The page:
Desaturation: A Simple but Powerful Image Adjustment Tool

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All Photos © 2006, George Schaub, All Rights Reserved

Another easy effect is toning, the creation of a monochrome image with a color cast. This harkens back to the "old" days of chemical toning, chiefly in warm (brown or amber) casts, though you certainly can try just about any color you want for the effect. You can access toning after desaturation by re-opening the Hue/Saturation control (in Photoshop) and clicking ON in the Colorize box. Then use the hue slider to find the tone you want. You can also play with the depth of the color by using the saturation slider.

This photograph of an adobe wall was made in color and then desaturated. Using the hue/saturation control with the colorize box checked a sepia tone was added using the hue slider. Some programs have a one click "sepia" or "old photo" option.

There are also ways to selectively reduce saturation or to emphasize or de-emphasize one color in an image. One is to work with the hue/saturation control to pick or select one color and then to make the changes as you wish. This degree of color control can yield some great effects.

In this shot I opened the hue/saturation control and where it says Master clicked on the drop down menu. I selected red, and then moved the cursor into the image and clicked on the red flowers. This made a selection of that color range. I then moved the saturation slider all the way to left, effectively removing the color red from the scene. To add to the mood I then clicked the drop down menu back to Master and slightly desaturated the entire image.

An advanced technique is to work with desaturation using Layers and Layer Masks. A Layer is a type of filter that affects all the image information beneath it (on the Layer palette). A Layer Mask is a way of "cutting through" or erasing that Layer to reveal what is beneath it. This allows you to become very selective about what will have color and what will become less saturated.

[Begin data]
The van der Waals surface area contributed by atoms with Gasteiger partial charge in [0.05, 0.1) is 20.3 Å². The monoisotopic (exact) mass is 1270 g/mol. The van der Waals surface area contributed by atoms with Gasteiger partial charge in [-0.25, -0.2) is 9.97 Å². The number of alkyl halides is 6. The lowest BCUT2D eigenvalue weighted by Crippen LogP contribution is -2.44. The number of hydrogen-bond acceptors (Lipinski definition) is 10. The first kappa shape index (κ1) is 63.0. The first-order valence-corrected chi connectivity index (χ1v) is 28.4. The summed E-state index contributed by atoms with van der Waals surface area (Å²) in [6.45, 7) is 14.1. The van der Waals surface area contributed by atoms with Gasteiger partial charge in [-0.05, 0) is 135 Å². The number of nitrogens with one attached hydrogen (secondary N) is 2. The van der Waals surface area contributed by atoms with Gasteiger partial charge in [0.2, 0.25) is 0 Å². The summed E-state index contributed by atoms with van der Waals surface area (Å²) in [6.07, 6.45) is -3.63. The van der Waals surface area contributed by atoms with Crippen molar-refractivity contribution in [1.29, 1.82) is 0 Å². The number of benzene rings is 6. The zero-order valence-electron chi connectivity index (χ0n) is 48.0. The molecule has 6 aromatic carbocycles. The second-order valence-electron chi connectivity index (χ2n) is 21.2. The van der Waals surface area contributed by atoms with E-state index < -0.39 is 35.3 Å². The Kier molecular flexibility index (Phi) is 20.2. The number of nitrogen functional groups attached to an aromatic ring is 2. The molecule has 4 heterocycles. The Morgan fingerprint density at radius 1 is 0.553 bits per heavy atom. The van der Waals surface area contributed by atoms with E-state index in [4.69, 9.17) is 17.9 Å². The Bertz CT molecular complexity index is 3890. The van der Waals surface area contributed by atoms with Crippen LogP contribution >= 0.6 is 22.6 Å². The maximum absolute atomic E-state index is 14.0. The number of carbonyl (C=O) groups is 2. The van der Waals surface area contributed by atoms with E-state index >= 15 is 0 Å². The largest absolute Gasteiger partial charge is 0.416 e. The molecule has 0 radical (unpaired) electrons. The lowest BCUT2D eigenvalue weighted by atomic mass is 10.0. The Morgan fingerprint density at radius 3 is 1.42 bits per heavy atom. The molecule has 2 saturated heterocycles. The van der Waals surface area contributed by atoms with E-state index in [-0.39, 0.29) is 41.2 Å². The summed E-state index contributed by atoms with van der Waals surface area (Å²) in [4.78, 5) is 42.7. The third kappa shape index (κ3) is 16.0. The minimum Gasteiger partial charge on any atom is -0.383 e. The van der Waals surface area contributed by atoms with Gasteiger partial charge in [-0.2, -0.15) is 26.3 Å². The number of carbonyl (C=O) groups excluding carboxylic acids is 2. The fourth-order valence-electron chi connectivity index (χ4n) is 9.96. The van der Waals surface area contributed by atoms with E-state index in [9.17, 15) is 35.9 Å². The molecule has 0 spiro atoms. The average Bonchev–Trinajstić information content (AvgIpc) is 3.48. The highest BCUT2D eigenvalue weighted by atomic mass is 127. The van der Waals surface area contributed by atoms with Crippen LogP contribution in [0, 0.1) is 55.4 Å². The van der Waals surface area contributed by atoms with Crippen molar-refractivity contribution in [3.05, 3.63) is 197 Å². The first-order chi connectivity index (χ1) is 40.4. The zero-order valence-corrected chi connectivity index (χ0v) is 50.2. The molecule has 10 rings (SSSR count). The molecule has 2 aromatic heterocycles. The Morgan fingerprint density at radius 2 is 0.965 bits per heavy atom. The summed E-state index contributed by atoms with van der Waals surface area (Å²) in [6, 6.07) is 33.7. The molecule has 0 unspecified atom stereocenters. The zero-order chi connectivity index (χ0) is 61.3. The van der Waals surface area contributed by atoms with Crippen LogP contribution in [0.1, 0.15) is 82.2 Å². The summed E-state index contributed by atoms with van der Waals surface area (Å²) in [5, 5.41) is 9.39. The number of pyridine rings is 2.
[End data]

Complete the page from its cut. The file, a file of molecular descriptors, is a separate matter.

In this Central Park, NYC scene I wanted to have just one color, the bright fall tree in the foreground, come through with rich color. The first step was to create a new Layer using (in Photoshop) Layer>Adjustment Layer>Hue/Saturation. I then desaturated the entire scene using the saturation slider moved all the way to the left. Because I used an Adjustment Layer I had a Layer Mask with which to work. I then chose the Paint Brush from the Tool Box and used a soft-edged brush. I then used the brush to "cut back" to the full color Layer beneath in the area of the foreground tree.

Once you get a handle on working with the desaturation technique you'll find many images in your archives that will benefit from these effects. While not every photo will lend itself to full or partial desaturation, you'll be able to control color in ways that fire your imagination and lead to many interpretations of your work.

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